Debtors can suck it up like I did when I had a mortgage! Us savers have been shafted for a decade in order to support debtors. I was paying 7.125% and that was for a 7 year balloon. Rates were 8% for 30 year fixed back then. It didn't stop me from buying a house as renting is a losing proposition. It wasn't interest rates that caused the housing crisis it was the lowering of lending standards. Rising interest rates will not cause another housing crisis.
Bad FED policy
Bad FED policy   |     |   Comment #44
Deplorable 1, If there are no debtors, there will be no savers, think about it, selfishness and greediness can drive anyone blind. Why the savings rates were next to nothing after the crisis 9-10 years ago, because there were few borrowers and debtors in possession. We are slowly building a repeat of the same mistake we did a decade ago.
deplorable 1
deplorable 1   |     |   Comment #61
Who is being selfish and greedy? Us savers have already suffered a decade with ultra low savings rates. To me it is much more greedy and selfish to buy some huge mansion you can't really afford just because rates are 3% on mortgages. I'm just looking to eek out a small income here on a lifetime of savings.
deplorable 1
deplorable 1   |     |   Comment #11
The FED will need to bump up their dot plot and interest rates due to inflation. This is a good thing because they will need to get rates back to 5% before the next recession which is still a long way off contrary to the belief of most economists.
Bad FED policy
Bad FED policy   |     |   Comment #16
#11, that is the old thinking, the interest rates no longer control inflation or employment or economy. We need the new FED stay out of buying treasuries and interfering in the economy (which will strengthen the treasuries and the dollar), they are controlled by the globalist and work against the interest of the American people.
Fan_of_website
Fan_of_website   |     |   Comment #2
While rates are rising now, we are also getting closer to the point where they will fall, aka the next recession. By June 2019, we will be in the longest economic expansion in U.S. history. Many economists are predicting a recession by 2020. After rates peak during a recovery, the typical period of flat to declining rates lasts 3-5 years. So if rates do peak in 2019, CDs that mature in 2020, 2021, or 2022 could do so during a period of lower rates than we see today. The average decline in the Fed funds rate during the last 9 recessions is about 420 basis points (340 points if you exclude the 1981-83 recession). If the Fed stops raising at 3.0% +/- 50 basis points, then the odds are we will return to the 0%-0.25% range.

Ken makes a good point about add-on CDs; these are a cheap insurance policy against a period of lower rates that could occur in the early 2020s. There is also an argument to be made that a 3% 5-year CD is a better option than a 3% 3-year CD and that a barbell CD ladder approach (investing in /= 5 year duration, but avoiding 2 to 4 year CDs) is a reasonable option.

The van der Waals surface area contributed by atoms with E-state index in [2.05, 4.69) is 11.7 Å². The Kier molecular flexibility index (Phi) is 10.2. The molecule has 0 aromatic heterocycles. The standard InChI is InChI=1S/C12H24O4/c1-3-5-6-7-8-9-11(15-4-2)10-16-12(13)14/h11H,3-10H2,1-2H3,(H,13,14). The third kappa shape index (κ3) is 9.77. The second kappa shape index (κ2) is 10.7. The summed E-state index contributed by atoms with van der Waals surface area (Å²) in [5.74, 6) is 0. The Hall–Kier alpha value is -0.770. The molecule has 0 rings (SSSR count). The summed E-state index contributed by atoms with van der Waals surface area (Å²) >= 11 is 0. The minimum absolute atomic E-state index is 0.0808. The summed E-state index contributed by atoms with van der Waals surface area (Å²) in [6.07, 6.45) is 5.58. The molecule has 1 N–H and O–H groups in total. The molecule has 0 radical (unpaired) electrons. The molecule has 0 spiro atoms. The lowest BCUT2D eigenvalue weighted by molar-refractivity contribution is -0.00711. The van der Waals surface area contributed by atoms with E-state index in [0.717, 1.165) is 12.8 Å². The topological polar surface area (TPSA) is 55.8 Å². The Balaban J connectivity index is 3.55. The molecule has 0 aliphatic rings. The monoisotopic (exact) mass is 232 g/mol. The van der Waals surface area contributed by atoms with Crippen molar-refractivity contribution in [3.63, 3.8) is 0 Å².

Ken, any chance you could include an add-on CD section at DA? It may be a short list, but a useful tool, especially now. Thanks.
jib2424
jib2424   |     |   Comment #3
Yes, please include an add-on section at DA. Thanks.
texark
texark   |     |   Comment #5
I would stop listening to supposed "experts" and "economists"......Nobody really knows. The US economy has suffered for many years before Trump and he is unleashing a recovery that could last a decade. I wish I would have listened to my own advice years ago when supposed experts were telling me a certain stock was near perfect and a must buy......about a year later it was worthless. Never again.
gregk
gregk   |     |   Comment #8
What Trump has unleashed (presently and prospectively) are enormous federal budget deficits, - likely higher than in the Obama years, - and in Trump's case occurring during an economic expansion.
deplorable 1
deplorable 1   |     |   Comment #14
@gregk: A big part of that deficit comes from the interest on the 10 trillion in debt Obama added. All that debt came with no tax cuts and a low GDP. The current economic expansion is the direct result of Trump's policies and nothing else.
Milty
Milty   |     |   Comment #17
I think the current expansion predates Trump, notwithstanding all the GOP focus on the deficit (till they reversed).
deplorable 1
deplorable 1   |     |   Comment #13
@texark: The so called economics experts have been predicting the next recession since before the last election. Funny how the exact opposite has happened.
deplorable 1
deplorable 1   |     |   Comment #10
"By June 2019, we will be in the longest economic expansion in U.S. history"................This is only true if you actually believe that we had a economic recovery while Obama was president. As I have pointed out before there has NEVER in the history of the U.S. been a economic recovery without inflation and rising interest rates. What we had during the Obama years was a stock market recovery from very low levels due to 0% interest rates and massive QE. The recovery started after Trump was elected and is only a year and a half old. This is why all these gloom and doom predictions of a recession just around the corner will be proven false.
Milty
Milty   |     |   Comment #18
An interesting argument that I have not seen substantiated elsewhere. Please site your sources.
Anonymous
Anonymous   |     |   Comment #47
Deplorable1, you are completely wrong. Why don't you check how economic recovery is defined first. "An economic recovery is the phase of the business cycle following a recession, during which an economy regains and exceeds peak employment and output levels achieved prior to downturn. A recovery period is typically characterized by abnormally high levels of growth in real gross domestic product, employment, corporate profits, and other indicators."